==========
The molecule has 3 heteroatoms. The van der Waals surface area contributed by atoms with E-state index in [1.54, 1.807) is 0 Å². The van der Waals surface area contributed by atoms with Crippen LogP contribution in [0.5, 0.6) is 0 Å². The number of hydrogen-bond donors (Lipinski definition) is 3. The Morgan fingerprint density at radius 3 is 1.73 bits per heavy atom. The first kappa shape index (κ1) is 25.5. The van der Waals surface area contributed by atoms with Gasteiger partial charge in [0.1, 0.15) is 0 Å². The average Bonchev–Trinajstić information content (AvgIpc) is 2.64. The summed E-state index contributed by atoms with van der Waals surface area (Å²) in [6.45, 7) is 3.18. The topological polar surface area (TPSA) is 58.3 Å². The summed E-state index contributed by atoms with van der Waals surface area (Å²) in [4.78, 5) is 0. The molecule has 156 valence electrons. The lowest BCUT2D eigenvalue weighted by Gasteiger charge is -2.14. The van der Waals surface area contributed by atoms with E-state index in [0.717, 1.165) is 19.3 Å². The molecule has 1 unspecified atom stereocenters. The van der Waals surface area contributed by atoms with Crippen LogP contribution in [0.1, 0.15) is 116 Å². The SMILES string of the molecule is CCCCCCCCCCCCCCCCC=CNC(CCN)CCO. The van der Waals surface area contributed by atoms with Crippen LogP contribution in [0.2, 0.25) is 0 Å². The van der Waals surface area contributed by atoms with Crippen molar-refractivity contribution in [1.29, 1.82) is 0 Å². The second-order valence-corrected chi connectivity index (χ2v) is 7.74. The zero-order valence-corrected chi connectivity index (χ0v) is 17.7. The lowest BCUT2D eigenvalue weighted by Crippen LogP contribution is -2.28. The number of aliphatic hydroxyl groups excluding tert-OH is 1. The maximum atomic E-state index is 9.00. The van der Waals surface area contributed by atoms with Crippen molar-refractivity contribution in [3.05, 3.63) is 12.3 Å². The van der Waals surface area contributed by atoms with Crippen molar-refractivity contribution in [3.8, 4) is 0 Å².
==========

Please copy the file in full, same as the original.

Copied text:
The molecule has 3 heteroatoms. The van der Waals surface area contributed by atoms with E-state index in [1.54, 1.807) is 0 Å². The van der Waals surface area contributed by atoms with Crippen LogP contribution in [0.5, 0.6) is 0 Å². The number of hydrogen-bond donors (Lipinski definition) is 3. The Morgan fingerprint density at radius 3 is 1.73 bits per heavy atom. The first kappa shape index (κ1) is 25.5. The van der Waals surface area contributed by atoms with Gasteiger partial charge in [0.1, 0.15) is 0 Å². The average Bonchev–Trinajstić information content (AvgIpc) is 2.64. The summed E-state index contributed by atoms with van der Waals surface area (Å²) in [6.45, 7) is 3.18. The topological polar surface area (TPSA) is 58.3 Å². The summed E-state index contributed by atoms with van der Waals surface area (Å²) in [4.78, 5) is 0. The molecule has 156 valence electrons. The lowest BCUT2D eigenvalue weighted by Gasteiger charge is -2.14. The van der Waals surface area contributed by atoms with E-state index in [0.717, 1.165) is 19.3 Å². The molecule has 1 unspecified atom stereocenters. The van der Waals surface area contributed by atoms with Crippen LogP contribution in [0.1, 0.15) is 116 Å². The SMILES string of the molecule is CCCCCCCCCCCCCCCCC=CNC(CCN)CCO. The van der Waals surface area contributed by atoms with Crippen LogP contribution in [0.2, 0.25) is 0 Å². The van der Waals surface area contributed by atoms with Crippen molar-refractivity contribution in [1.29, 1.82) is 0 Å². The second-order valence-corrected chi connectivity index (χ2v) is 7.74. The zero-order valence-corrected chi connectivity index (χ0v) is 17.7. The lowest BCUT2D eigenvalue weighted by Crippen LogP contribution is -2.28. The number of aliphatic hydroxyl groups excluding tert-OH is 1. The maximum atomic E-state index is 9.00. The van der Waals surface area contributed by atoms with Crippen molar-refractivity contribution in [3.05, 3.63) is 12.3 Å². The van der Waals surface area contributed by atoms with Crippen molar-refractivity contribution in [3.8, 4) is 0 Å².